An uproar over recently exhibited artwork from a student at a KwaZulu-Natal-based Curro School has lead to many opinions over whether the work is really “satanic” or if the student’s deeper meaning has been overlooked in the midst of the outrage.
The scandal started when a Richards Bay pastor, Andrew Anderson, called out the school in a video over what he called “demonic and satanic” art that he felt was not appropriate to be exhibited at the school that claims to “uphold Christian values”.
Many of the artwork pieces by the student feature religious themes that have been edited to include a figure resembling Ronald McDonald. ‘Demonic figures’ are also featured in works depicting the Last Supper and The Creation of Adam. Paper-mâché sculptures of horned creatures were created using pages torn from the Bible.
“I am so upset, I am not emotional, I am upset. I walked into the school, into the school hall and there is some artwork being displayed from the matrics,” explains Anderson. “I couldn’t stand in here because it felt like they were crucifying Jesus all over again.”
Following news of the outrage, the student released an official statement to share their side of the story and explain the idea behind the works.
In the statement, the student mentions how the recording of their work was non-consensual and, following the magnitude of the controversy resulting from the recording, they have decided to release a statement giving more information about the concept that inspired the works.
“Despite what the parent depicted in the recording purports my artwork to be, the rationales seen nearby each piece in the video quite clearly explain that they are the furthest thing from so-called ‘satanism’. For the sake of brevity, I will summarise the concepts explored by my artworks in this single rationale,” writes the student.
The student goes on to explain how the works exhibited explore and address the commercialisation of contemporary organised religion and the monetary exploitation of faithful individuals by the greedy, disguised by church-like institutes.
“They discuss (through the appropriation of religious imagery) how contemporary religion has become superficial. Instead of connecting with one’s faith on a deep, seemingly meaningful level and actually having the guts to ask metaphysical questions, many simply consume their religion in the same fashion as they would any other product (hence the use of Ronald McDonald as a symbol for the infection of faith with consumer culture) and it is because of this that they become vulnerable to manipulation at the hands of those who use their office as a religious leader to further their own lives instead of bringing about positive change in the world,” the student adds.
They go on to explain how Ronald McDonald was not used as an act of defamation of anyone’s messiah but instead as a symbol of the abuse and misuse thereof.
“I do not care what people believe, I simply want to highlight potential risks in how they believe it. For in a society dominated by an idea-driven culture, the contents of your mind are perhaps the most important and exploitable. In a country (and indeed larger world) that is stricken with poverty and glaring inequalities, who can take those religious leaders who rake in millions of rands of income on a regular basis seriously? Who can honestly say that it is right for certain religious leaders to have gotten away with robbing those who trust them most and not repaying society? Televangelism, church- sponsored merchandise and even charging a fee for attendance are all minor examples of the ways in which one contributes to the modern-day business of religion,” adds the student.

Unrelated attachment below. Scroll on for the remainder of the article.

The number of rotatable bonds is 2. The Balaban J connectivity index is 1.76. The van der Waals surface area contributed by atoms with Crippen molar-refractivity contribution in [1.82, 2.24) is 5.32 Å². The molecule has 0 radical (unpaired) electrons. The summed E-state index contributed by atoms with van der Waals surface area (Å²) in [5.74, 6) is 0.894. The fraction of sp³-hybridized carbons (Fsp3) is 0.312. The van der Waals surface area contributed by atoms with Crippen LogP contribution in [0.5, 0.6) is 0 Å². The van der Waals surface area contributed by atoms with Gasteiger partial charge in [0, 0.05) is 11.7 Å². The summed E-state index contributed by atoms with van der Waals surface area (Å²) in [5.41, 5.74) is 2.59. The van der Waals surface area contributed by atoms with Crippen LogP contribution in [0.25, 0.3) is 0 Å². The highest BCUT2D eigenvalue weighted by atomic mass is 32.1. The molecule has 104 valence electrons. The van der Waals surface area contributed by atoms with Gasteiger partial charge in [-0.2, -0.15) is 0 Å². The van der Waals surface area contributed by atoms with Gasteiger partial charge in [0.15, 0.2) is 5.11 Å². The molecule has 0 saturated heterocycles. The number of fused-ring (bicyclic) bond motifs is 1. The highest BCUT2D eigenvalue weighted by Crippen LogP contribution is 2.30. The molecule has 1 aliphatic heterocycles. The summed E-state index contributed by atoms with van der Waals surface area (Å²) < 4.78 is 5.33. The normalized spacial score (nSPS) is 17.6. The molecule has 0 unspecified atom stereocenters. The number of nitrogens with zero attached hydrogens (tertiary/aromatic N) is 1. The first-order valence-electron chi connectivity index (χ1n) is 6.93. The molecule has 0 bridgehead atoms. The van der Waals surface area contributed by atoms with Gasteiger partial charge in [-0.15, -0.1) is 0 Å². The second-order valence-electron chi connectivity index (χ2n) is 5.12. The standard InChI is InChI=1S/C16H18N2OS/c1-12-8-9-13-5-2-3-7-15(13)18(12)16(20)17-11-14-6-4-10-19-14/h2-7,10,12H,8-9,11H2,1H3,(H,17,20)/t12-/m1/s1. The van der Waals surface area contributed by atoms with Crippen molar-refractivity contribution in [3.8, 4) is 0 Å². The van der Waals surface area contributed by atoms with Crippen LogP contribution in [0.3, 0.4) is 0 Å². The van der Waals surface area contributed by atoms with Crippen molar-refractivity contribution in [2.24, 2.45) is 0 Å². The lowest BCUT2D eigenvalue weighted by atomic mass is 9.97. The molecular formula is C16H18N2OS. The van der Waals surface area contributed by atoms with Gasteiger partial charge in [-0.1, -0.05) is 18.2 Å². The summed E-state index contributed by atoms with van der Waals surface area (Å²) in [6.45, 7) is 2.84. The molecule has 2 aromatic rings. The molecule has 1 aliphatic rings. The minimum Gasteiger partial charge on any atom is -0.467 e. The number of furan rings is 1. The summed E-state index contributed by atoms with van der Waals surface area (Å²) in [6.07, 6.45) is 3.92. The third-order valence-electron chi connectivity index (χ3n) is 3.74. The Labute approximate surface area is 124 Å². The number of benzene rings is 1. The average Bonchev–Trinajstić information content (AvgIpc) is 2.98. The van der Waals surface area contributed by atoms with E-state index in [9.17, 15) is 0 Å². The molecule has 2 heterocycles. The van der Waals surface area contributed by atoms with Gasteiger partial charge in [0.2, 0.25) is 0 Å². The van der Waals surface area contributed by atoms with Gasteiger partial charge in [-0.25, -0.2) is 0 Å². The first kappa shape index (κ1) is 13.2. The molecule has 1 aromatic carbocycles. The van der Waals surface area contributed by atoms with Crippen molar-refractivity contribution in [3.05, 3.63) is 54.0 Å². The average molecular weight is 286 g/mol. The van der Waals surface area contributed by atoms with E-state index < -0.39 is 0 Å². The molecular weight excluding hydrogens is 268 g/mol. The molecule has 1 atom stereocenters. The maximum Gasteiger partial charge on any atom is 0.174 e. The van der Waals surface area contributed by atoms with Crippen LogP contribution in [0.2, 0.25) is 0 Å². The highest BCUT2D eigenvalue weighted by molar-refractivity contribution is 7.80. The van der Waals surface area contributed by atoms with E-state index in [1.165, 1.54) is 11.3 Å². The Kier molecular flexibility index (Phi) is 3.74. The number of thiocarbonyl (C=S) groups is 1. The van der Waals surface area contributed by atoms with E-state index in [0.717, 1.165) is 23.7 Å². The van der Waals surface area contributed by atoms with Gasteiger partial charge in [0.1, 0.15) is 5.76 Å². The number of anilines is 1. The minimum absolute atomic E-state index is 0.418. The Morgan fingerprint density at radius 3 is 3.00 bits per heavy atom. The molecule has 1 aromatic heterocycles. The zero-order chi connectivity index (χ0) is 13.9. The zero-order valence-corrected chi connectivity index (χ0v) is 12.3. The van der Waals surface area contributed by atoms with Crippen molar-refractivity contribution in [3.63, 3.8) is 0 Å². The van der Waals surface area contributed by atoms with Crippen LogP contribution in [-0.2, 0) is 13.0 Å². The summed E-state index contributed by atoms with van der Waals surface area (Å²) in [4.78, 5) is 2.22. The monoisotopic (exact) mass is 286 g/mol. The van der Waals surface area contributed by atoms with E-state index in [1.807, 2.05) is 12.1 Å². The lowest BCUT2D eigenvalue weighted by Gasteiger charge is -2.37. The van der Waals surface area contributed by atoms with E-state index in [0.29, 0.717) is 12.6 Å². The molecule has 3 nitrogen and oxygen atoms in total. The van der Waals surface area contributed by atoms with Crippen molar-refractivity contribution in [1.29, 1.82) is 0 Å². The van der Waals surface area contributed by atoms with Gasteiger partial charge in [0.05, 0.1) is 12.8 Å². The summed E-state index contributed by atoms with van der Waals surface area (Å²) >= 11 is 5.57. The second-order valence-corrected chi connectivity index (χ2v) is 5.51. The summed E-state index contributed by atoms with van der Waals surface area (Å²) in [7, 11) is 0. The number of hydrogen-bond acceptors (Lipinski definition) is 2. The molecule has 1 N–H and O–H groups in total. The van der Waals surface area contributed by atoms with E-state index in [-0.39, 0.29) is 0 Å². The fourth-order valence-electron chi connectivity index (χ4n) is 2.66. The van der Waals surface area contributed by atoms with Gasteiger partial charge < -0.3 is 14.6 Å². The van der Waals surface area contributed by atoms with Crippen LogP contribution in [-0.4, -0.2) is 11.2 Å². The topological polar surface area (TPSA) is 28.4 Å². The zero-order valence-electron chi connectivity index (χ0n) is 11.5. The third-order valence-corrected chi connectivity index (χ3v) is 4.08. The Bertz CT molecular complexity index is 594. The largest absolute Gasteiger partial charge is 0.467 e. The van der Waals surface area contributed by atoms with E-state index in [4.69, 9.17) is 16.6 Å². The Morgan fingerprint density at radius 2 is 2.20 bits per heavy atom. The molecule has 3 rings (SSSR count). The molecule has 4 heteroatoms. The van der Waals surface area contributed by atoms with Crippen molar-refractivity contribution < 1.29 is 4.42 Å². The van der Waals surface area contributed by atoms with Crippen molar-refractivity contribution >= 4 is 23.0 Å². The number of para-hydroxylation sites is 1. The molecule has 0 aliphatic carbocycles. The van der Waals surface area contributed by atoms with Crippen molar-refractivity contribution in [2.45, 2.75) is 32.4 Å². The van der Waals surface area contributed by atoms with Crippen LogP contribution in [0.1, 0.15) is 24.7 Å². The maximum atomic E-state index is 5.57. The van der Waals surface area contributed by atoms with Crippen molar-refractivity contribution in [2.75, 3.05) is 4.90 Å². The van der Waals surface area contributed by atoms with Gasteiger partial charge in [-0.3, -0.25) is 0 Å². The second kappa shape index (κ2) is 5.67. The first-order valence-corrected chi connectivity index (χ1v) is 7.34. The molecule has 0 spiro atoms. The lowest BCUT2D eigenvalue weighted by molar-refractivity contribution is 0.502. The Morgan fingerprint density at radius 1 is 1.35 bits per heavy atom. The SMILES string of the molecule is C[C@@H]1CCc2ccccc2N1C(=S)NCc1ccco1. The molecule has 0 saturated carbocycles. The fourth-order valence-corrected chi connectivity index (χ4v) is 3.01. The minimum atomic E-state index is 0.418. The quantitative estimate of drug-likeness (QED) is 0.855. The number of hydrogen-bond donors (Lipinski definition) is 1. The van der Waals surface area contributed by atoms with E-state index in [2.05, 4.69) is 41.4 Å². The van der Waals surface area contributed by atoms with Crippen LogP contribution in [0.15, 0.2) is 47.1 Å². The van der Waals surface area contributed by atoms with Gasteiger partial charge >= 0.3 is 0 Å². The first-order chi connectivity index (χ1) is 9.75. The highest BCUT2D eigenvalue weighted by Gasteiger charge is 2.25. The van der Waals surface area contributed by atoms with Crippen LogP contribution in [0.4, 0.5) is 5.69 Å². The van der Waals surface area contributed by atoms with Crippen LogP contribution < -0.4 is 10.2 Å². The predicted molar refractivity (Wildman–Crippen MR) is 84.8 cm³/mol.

The drawings take the compositions of classical and religious painting with symbols of capitalism represented within them to communicate this sentiment. Famous pieces like “The Creation of Adam”, “Alba Madonna”, “The Last Supper”, “The Dead Christ Mourned (‘The Three Maries’)” and “The Last Judgement” were appropriated to communicate this idea.
“However unsettling the imagery may seem, it is designed to provoke thought – to make the viewer question whether they are subject to merciless exploitation or are truly cognisant of what and how they believe. All other sentiments expressed in the exhibition stem from this one. Questions of rationality and irrationality, good and evil as well as an introspective reflection on my own metaphysical beliefs are all discussions pursued in my art and are sadly things forgotten and ignored by those too scared by the honesty and power of artistic expression to see my work for what it is – a dissection of contemporary faith,” the student comments.
The student ends their statement in the hopes that those who read it will realise that their work is a far cry from “satanic panic” like some people have claimed and that they were not created from a place of malice or to reflect the views of the school they attend or any religions.
“I really could not care what any one person believes (nor should anyone) but what I do care about is fairness and the sanctity of the human mind. Therefore, it is for that reason that I denounce the completely unfounded claims made against my art on social media and advise that before anyone speak, that they perhaps think. I cannot damage that which has already been shattered,” concludes the statement.